Monday, October 09, 2006

Ahtisaari says Kosovo plan still aimed at end-2006

HELSINKI, Oct 9 (Reuters) - A proposal to settle the status of Serbia's breakaway province of Kosovo is still expected to be submitted by next month, U.N.-appointed mediator Martti Ahtisaari said on Monday.

Ahtisaari said last week a plan on the future of the U.N.-administered province might have to wait until after elections in Serbia, which many in Belgrade expect to be held in December.

But asked whether a delay was still possible, Ahtisaari told Reuters on the sidelines of a seminar on the future of Kosovo: "No such directions have been given. Quite the contrary. The debate that has been going on internationally has not affected our schedule in any way."

"(The) starting point for the schedule we have with the Contact Group is that this issue will be solved by the end of the year," he added, referring to the group overseeing Balkan diplomacy comprising Britain, the United States, France, Germany, Italy and Russia.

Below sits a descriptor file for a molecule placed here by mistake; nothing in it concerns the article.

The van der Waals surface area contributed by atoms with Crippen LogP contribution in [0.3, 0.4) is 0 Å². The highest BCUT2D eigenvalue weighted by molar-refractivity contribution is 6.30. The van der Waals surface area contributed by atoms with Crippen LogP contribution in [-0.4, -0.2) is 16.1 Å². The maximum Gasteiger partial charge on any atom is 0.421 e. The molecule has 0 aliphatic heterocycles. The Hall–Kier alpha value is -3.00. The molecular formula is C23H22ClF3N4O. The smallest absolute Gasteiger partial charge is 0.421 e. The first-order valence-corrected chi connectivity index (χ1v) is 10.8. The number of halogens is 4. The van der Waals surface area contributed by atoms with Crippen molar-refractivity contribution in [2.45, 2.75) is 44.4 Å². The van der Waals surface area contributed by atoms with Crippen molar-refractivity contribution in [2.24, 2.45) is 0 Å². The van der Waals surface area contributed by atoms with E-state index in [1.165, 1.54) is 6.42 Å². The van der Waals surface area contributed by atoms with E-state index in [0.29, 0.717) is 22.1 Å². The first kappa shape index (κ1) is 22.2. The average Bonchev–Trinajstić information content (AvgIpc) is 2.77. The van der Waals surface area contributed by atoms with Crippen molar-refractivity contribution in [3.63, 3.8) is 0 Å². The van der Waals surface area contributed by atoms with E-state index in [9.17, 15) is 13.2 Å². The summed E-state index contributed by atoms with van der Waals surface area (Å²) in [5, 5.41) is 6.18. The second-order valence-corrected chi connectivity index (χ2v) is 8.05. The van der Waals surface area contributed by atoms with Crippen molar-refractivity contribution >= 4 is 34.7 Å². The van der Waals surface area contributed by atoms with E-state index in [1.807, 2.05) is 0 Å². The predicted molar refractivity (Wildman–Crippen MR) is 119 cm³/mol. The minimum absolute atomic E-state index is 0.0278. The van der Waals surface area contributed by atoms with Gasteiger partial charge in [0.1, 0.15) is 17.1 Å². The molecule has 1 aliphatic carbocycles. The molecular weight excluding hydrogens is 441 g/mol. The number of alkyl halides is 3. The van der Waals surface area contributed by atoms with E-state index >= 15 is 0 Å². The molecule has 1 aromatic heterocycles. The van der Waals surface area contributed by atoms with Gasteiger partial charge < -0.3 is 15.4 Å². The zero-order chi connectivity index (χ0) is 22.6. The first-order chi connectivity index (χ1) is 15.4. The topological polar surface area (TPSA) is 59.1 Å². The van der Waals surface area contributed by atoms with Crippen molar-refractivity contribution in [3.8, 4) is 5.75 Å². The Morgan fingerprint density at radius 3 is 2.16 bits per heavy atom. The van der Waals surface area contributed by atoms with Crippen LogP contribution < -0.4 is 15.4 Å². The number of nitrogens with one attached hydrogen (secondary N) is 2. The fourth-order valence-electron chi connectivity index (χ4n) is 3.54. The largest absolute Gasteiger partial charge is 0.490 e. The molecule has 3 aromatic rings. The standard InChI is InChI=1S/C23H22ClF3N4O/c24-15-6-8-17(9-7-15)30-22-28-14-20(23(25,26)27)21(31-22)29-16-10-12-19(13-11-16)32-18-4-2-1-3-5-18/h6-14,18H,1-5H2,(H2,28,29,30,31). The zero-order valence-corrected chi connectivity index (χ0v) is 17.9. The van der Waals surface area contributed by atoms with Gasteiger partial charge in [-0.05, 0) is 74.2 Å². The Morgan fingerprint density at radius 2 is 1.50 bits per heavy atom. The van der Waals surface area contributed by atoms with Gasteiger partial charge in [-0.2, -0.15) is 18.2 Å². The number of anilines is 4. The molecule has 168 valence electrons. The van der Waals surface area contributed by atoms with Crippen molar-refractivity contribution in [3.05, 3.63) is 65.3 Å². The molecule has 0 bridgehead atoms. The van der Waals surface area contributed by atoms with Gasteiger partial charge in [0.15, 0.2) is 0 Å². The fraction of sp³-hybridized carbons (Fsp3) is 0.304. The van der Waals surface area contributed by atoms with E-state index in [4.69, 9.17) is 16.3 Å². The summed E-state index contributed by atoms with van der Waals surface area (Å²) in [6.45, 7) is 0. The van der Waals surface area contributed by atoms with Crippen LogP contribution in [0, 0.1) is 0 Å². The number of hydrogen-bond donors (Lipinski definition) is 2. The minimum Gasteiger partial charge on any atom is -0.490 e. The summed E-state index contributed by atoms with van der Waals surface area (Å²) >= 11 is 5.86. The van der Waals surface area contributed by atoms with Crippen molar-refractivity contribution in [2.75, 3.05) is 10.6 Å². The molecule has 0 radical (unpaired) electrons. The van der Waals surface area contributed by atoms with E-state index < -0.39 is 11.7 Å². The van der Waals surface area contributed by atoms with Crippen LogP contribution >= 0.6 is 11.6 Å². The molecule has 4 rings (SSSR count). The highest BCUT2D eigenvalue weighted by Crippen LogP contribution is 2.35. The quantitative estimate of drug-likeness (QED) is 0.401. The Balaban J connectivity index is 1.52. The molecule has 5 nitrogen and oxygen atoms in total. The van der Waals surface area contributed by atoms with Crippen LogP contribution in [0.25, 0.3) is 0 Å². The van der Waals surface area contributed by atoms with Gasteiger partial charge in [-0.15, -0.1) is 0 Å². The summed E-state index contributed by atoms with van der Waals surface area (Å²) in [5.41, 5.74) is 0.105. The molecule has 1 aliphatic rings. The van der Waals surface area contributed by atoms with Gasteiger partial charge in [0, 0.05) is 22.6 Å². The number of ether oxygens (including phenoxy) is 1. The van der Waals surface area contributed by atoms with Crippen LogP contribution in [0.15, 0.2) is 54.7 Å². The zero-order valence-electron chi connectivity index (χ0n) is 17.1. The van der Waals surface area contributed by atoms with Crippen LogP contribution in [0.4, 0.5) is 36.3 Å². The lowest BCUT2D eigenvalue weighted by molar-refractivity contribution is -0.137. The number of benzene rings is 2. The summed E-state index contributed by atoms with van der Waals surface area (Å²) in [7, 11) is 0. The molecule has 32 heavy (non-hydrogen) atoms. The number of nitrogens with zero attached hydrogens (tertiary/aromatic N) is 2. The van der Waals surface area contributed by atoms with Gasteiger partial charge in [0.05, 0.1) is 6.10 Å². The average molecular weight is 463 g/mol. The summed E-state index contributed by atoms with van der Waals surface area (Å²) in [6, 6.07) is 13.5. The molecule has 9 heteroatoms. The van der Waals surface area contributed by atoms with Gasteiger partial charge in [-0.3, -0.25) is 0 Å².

Ahtisaari did not explain the apparent change in his position on the issue.

He told the seminar he would next meet the Contact Group later in October, and then again in early November.

Ahtisaari's comments last week were followed by British and U.S. officials stressing that the goal for the decision was still within 2006. Western officials are concerned that talk of a delay could spark violence by ethnic Albanian extremists.

Ahtisaari would not say what the implications of a delay could be. "We would have to consider it then. Hopefully, it would not be anything dramatic," he said.

He did not comment on the substance of his proposal for Kosovo, which the U.N. could then impose.

Kosovo has been run by the United Nations since 1999, when NATO bombs drove out Serb forces accused of civilian killings and ethnic cleansing in a two-year war with guerrillas. Ninety percent of its people are Albanians, who lost 10,000 to the war.

Ahtisaari opened direct talks in February in Vienna, focusing mostly on the rights and security of the province's remaining Serb minority.

Diplomats widely expect the former Finnish president to suggest a form of independence for the territory, which Serbia sees as the cradle of its nation and refuses to give up.